the Mercury Convex Mirror

In All, Mirrors by Mark Evans

The Mercury convex mirror is made of layers of four colors of transparent Venetian glass rods. Surrounding the mirror is a ring of  plexiglass spheres.  The frame is gilded with silver to “back light” the glass.

This mirror is about 24 inches in diameter.  It is currently in my studio waiting to be shipped to one of my showrooms.  If you are interested contact me directly.

Jewelry for walls.

The silvery colors of the Mercury mirror were inspired by the chemical element Mercury, Hg 80.  Mercury is the only element that is a liquid metallic under standard conditions.  Derived from cinnabar, Mercury is used in many modern devices such as thermometers, borometers and fluorescent/neon lights.  Many of us have played with the slippery pearls of Mercury that are taken from broken thermometers.  However, Mercury is toxic and should not be trifled with.

Mercury (also known as calomel or mercurous chloride) has been used in traditional medicine as a diuretic, topical disinfectant, and laxative.  Mercury was once used to treat syphilis(along with other mercury compounds), although it is so toxic that sometimes the symptoms of its toxicity were confused with those of the syphilis it was believed to treat.  Blue Mass, a pill or syrup in which mercury is the main ingredient, was prescribed throughout the 19th century for numerous conditions including constipation, depression, child-bearing and toothaches. In the early 20th century, mercury was administered to children yearly as a laxative and de-wormer, and it was used in teething powders for infants. The mercury-containing  Mercurochrome is still widely used but has been banned in some countries such as the U.S.

In the 1400s a technique for using Mercury in mirrors was invented in Venice.  This form of silvering would remain in use for 400 years. The technique is to flatten out pieces of glass obtained from blown glass cylinders with a stone. Once they are flat, several layers of tin were deposited on the glass plates and then sanded down to a smooth surface. Finally, it is covered with a layer of mercury, also smoothed and flattened out with a stone and woolen stamps.  The Venetians kept this secret for centuries and the craftsmen involved were prevented from leaving Venice on penalty of death.  Of course, this technique for mirroring was poisonous.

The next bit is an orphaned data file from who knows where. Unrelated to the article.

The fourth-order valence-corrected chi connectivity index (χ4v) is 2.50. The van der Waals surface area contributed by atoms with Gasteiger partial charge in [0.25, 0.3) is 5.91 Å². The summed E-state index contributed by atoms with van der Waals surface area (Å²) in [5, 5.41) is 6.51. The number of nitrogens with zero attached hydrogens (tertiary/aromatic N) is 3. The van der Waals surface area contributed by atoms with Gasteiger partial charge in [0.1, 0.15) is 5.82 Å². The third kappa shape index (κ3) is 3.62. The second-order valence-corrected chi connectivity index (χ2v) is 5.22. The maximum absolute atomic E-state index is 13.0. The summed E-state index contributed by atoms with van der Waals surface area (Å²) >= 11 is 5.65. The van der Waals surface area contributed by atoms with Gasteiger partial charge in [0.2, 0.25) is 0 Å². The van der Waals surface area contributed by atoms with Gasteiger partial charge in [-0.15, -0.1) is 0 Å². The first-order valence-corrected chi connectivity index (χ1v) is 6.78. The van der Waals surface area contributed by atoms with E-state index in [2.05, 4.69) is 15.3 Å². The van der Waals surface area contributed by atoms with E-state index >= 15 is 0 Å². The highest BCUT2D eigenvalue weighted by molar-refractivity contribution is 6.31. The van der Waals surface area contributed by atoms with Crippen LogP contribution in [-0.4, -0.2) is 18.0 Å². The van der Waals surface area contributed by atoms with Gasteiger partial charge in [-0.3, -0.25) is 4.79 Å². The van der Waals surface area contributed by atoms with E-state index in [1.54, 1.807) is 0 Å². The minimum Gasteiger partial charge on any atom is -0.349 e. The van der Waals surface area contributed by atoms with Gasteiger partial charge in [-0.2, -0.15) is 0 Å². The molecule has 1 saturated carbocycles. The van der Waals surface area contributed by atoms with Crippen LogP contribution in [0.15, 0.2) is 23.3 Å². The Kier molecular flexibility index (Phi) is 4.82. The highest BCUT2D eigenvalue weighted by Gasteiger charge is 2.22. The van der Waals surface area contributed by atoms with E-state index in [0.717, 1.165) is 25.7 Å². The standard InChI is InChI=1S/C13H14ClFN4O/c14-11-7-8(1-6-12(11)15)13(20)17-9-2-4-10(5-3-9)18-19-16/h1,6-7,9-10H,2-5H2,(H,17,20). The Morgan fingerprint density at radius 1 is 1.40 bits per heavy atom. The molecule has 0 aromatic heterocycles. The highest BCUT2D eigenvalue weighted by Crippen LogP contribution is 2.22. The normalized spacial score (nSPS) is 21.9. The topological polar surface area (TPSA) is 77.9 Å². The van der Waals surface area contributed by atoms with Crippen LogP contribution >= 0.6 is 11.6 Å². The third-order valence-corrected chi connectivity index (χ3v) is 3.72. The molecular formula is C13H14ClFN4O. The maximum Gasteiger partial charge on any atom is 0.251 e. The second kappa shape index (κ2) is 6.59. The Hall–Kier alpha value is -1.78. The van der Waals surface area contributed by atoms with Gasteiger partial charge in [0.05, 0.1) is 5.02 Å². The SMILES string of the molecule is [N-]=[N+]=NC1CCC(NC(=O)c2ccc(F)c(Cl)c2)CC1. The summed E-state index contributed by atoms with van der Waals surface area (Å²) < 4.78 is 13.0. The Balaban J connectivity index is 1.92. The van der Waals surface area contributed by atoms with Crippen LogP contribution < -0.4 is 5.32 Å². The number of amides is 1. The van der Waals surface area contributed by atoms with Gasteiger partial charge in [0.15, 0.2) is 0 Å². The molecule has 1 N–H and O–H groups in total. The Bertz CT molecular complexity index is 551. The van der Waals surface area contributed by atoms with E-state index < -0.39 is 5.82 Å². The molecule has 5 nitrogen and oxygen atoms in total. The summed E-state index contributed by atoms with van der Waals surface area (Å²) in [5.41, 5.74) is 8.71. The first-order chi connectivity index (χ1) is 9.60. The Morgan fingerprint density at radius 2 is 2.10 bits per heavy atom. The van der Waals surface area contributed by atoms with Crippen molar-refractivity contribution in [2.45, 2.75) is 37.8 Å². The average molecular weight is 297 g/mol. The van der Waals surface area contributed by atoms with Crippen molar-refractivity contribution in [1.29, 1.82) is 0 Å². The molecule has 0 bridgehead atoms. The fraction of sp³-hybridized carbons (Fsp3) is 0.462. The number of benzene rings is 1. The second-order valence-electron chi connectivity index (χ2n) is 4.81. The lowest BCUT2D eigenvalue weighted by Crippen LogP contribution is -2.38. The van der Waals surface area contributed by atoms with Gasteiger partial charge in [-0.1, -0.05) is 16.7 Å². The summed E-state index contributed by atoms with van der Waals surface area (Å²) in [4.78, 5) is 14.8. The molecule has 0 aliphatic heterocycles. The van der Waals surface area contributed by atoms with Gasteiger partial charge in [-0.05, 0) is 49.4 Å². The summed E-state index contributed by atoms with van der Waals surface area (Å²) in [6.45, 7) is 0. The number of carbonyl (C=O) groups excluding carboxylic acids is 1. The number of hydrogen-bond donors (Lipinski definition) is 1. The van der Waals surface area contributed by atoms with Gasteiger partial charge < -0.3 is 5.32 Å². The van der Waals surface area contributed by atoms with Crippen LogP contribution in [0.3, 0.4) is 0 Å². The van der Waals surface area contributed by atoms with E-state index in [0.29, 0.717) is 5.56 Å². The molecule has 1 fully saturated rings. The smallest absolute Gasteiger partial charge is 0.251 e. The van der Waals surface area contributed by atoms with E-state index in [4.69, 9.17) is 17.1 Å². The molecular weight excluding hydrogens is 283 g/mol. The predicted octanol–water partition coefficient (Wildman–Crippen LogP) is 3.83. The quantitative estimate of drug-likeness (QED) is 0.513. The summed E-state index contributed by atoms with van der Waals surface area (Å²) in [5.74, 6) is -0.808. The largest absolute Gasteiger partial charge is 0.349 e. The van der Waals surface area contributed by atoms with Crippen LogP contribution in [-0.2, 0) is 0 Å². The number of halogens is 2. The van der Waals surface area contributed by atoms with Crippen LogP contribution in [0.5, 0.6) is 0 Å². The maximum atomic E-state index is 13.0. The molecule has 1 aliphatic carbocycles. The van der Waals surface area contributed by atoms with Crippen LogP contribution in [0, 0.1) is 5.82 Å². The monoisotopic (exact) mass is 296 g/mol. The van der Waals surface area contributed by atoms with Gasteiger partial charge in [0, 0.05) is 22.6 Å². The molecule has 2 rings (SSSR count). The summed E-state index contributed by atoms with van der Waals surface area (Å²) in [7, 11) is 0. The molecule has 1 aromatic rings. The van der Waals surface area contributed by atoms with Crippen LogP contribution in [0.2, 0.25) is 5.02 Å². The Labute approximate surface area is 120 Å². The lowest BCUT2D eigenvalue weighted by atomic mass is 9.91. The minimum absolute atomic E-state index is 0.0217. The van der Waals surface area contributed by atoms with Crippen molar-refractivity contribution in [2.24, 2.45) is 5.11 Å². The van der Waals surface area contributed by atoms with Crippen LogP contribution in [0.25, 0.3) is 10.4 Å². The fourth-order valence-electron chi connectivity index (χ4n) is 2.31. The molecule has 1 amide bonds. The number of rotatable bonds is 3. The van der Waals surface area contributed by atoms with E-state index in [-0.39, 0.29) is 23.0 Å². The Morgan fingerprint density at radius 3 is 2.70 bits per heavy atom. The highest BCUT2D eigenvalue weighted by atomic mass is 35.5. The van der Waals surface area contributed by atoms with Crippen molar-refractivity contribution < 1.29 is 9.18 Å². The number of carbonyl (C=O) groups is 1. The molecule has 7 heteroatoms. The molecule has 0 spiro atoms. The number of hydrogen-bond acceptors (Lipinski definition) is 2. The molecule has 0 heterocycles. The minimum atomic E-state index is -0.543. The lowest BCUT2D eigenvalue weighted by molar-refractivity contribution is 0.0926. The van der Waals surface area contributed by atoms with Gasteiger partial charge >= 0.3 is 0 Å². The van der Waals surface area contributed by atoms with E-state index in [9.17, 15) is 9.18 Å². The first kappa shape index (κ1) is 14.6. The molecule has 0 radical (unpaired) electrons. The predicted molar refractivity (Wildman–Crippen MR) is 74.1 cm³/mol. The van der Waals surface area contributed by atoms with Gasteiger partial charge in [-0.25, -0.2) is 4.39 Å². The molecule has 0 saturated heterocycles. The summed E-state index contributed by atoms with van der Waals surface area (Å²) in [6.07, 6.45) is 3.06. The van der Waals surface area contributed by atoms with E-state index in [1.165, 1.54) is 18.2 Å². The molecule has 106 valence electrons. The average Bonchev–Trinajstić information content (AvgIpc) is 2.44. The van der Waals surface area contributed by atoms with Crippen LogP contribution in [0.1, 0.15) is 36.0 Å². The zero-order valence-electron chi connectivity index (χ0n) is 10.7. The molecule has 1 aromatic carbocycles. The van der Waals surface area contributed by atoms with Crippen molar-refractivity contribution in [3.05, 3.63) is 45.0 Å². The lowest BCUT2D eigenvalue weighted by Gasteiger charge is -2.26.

Some Venetian mirror makers did manage to find refuge in France in the 16th century.  They helped create the mirrors in the Hall of Mirrors at Versailles.

 

Mercury is a major god in Roman religion and mythology, being one of the original twelve major gods within the ancient Roman pantheon. He is the god of financial gain, commerce, eloquence (and thus poetry), messages, communication (including divination), travelers, boundaries, luck, trickery and thieves; he also serves as the guide of souls to the underworld.

Specially given that Mercury is the god of communication and travelers, he is an iconic image in art.

The “Glory of Commerce”( 1914) designed by Jules-Felix Coutan for the Grand Central Terminal in New York.

The huge limestone intaglio of Mercury by Lee Lawrie( 1933) at Rockefeller Center in New York

And, of course, there’s the planet Mercury.